Five 14th Congressional District candidates -- including U.S. Rep. Lauren Underwood -- facing petition challenges
Five of the seven candidates running for Illinois' 14th Congressional District seat -- including Democratic incumbent Lauren Underwood of Naperville -- are facing petition objections that could cost them spots on the June 28 primary ballot.
In addition to Underwood's, the petitions of Republicans Scott Gryder of Oswego, Mike Koolidge of Rochelle, Jack Lombardi of Manhattan and Susan Starrett of North Aurora have been challenged.
The nominating petitions of 14th District GOP hopefuls Jaime Milton of Fox River Grove and James Marter of Oswego were not challenged by Monday's deadline.
The cases will be heard by electoral boards selected by the Illinois State Board of Elections.
If a petition objection is upheld, a candidate can be disqualified from running for a political party nomination.
Underwood's petition was targeted by Tonia LaRue of Yorkville.
LaRue claims Underwood's statement of candidacy inaccurately described the office being sought, according to an elections board spokesman.
However, a copy of Underwood's candidacy statement acquired by the Daily Herald indicates she's seeking the Democratic nomination in the 14th Congressional District.
An Underwood campaign spokesman declined to comment.
LaRue also objected to Koolidge's paperwork, saying changes made to his candidacy statement weren't initialed by Koolidge or a notary. A Daily Herald review of the document revealed someone hand-wrote the word "Congressional" next to a typed "14th" in a box where the district being sought is supposed to be listed.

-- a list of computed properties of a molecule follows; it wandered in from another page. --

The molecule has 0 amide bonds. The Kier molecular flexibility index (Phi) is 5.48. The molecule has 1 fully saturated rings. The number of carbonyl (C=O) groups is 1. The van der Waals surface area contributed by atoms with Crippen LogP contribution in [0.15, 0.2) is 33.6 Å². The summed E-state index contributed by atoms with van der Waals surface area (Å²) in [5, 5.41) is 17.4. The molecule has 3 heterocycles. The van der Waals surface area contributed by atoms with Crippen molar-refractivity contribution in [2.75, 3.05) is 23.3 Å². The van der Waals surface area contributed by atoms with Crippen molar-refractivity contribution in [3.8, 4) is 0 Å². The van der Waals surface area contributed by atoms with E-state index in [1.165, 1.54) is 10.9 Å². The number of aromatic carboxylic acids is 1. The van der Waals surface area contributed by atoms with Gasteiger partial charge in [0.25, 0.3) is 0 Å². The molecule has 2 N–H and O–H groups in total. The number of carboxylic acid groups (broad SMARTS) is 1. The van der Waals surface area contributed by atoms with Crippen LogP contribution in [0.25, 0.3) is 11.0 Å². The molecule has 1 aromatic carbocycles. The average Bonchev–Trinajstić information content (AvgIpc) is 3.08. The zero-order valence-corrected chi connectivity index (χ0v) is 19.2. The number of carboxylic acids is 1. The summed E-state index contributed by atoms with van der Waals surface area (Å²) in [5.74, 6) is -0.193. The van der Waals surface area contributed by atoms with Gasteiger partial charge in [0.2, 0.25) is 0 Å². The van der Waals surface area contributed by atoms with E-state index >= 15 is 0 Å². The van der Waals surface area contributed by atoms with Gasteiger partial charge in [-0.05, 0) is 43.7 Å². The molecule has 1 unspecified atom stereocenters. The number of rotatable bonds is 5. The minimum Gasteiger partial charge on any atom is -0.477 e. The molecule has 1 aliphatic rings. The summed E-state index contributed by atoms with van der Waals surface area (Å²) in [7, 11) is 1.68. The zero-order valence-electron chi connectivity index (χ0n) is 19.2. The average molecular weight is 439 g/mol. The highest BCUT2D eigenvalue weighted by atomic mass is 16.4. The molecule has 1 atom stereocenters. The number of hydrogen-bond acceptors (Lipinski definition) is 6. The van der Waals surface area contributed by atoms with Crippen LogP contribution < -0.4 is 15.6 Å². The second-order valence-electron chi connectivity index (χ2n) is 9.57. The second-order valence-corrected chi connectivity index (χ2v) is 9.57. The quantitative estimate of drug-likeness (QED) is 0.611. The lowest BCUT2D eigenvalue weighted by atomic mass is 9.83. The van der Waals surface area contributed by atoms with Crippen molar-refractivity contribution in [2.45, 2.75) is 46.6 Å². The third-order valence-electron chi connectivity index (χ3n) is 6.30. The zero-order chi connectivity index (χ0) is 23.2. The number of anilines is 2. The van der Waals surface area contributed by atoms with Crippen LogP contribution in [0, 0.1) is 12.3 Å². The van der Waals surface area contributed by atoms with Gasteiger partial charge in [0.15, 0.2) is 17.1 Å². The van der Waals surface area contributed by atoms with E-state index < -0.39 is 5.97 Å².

A different Yorkville resident, David A. Guss, objected to Gryder's, Lombardi's and Starrett's petitions.
Guss claims Gryder's petition pages aren't properly numbered in sequence.
A Daily Herald review revealed two petition pages for a Republican Illinois Supreme Court candidate were included in Gryder's packet and numbered as if they were pages for Gryder.
Guss alleges Lombardi's statement of candidacy inaccurately describes the office being sought, and that petition pages were numbered out of sequence.
A review of Lombardi's paperwork revealed he identified the district he's seeking to represent as the 14th -- but it didn't include the word "congressional," as other candidates' filings did.
Additionally, a signature page for a Republican state Senate candidate was erroneously mixed in with Lombardi's petition pages.
Guss alleges Starrett's candidacy statement wasn't notarized. A separate objection from Plainfield resident Emily Cahill makes the same point.
Starrett's document doesn't appear to have a notary's signature or seal.
The newly redrawn 14th District encompasses parts of Kane, Will, DeKalb, Kendall, LaSalle, Bureau and Putnam counties. That covers some West and Southwest suburbs and a big chunk of north-central Illinois.
The state elections board will meet publicly at 10:30 a.m. March 29 in Chicago and Springfield to assign these and other petition objections to hearing officers.
Participation in the meeting also is possible using Zoom.
For more information on the meeting and hearing process, visit https://tinyurl.com/5n7u5hk2.